The northeastern flank of the Cordillera Real is known as the Yungas. The Yungas contains the rugged, largely undeveloped steep jungle-covered mountains which continue eastward until eventually meeting up with the tropical lowlands.
The upper reaches of the Yungas consist of cloud forests. The climate is hot and experiences high precipitation. Rivers cascade through the region from the glaciated summits of the Andes and eventually empty into the upper Amazon Basin. Rich in flora and fauna, the region is crisscrossed by Inca trails.
The Highland Valleys region lies east and southeast of the Altiplano and has the most hospitable climate in the whole country. It is made up of the rolling hills, valleys, and basins that are part of the Central Cordillera.
The soils are fertile and the region mostly experiences a Mediterranean climate. It is the second most populous region of Bolivia and hosts the cities of Cochabamba, Sucre, Tarija, and Potosí.
The Gran Chaco region is located in the southeastern corner of the department of Santa Cruz, bordering Argentina and Paraguay. It is characterized by being a harsh and almost impenetrable flat land of thick brush, cactus, and grassy expanses, along with some forested areas. The region is hot and dry however, it is highly diverse in terms of its flora and fauna.
Eastern Zone: Tropical Lowlands
The Tropical Lowlands region includes all of Bolivia north and east of the Andes. Although comprising over two-thirds of the national territory, the region is sparsely populated. Most of Bolivia's important rivers are located here.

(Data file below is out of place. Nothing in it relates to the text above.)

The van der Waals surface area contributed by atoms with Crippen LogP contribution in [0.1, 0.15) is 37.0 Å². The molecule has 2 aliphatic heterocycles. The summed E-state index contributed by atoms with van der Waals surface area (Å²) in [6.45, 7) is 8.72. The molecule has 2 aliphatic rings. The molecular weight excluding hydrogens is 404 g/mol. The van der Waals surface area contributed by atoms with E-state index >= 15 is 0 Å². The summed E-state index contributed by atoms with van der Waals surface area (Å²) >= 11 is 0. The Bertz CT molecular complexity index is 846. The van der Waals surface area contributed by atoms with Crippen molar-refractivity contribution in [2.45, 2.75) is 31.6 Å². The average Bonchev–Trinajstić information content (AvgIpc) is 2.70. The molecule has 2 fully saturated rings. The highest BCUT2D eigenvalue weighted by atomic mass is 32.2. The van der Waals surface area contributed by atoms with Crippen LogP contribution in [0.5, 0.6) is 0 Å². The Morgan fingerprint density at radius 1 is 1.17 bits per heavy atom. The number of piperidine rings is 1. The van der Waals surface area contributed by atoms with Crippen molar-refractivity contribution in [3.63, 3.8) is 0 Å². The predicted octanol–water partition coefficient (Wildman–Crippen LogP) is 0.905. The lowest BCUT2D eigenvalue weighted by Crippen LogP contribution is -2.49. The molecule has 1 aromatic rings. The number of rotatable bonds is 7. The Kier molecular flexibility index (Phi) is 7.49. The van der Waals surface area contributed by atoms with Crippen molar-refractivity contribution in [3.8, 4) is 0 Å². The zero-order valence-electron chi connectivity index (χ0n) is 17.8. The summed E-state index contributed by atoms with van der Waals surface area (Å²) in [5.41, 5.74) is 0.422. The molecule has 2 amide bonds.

Differences in topography and climate separate the lowlands into three areas:
the flat and tropical northern area
the drier rolling hills of the central area
the semi-arid southeastern area
The flat northern area is made up of the Beni and Pando departments and the northern part of the Cochabamba Department. It consists of tropical rainforests. Because much of the topsoil is underlain by clay hardpan, drainage is poor and heavy rainfall periodically converts vast parts of the region to swampland.
The northern lowlands are drained by wide, slow-moving rivers. The largest of these rivers, the Mamoré, Beni, and Madre de Dios, all flow northward into the Madeira River in Brazil and eventually into the Amazon River.
The central area, comprising the northern half of the Santa Cruz Department, features gently rolling hills. It has a drier climate than the northern area. Forests alternate with savanna and much of the land has been cleared for cultivation. Santa Cruz, the largest city in the lowlands, is located here. The region also contains most of Bolivia's petroleum and natural gas reserves.
The southeastern area of the lowlands is a continuation of the Paraguayan Chaco. Virtually rainless for nine months of the year, this area becomes a swamp during the three months of heavy rains. The extreme variation in rainfall supports only thorny scrub vegetation and cattle grazing.
Topographical map of Bolivia: plains of Amazon Basin in green, Sub-Andean Zone in red, Eastern and Western Cordilleras in white, Altiplano in gray
Bodies of Water
Grande River (Guapay River)
Physical map of Bolivia
The following is a list of ecoregions in Bolivia, as defined by the World Wide Fund for Nature (WWF).
Bolivia is in the Neotropical realm. Ecoregions are classified by biome type - the major global plant communities determined by rainfall and climate.
Tropical and subtropical moist broadleaf forests
Tropical and subtropical dry broadleaf forests
Tropical and subtropical grasslands, savannas, and shrublands
Flooded grasslands and savannas
Montane grasslands and shrublands
Map of Bolivia's ecoregions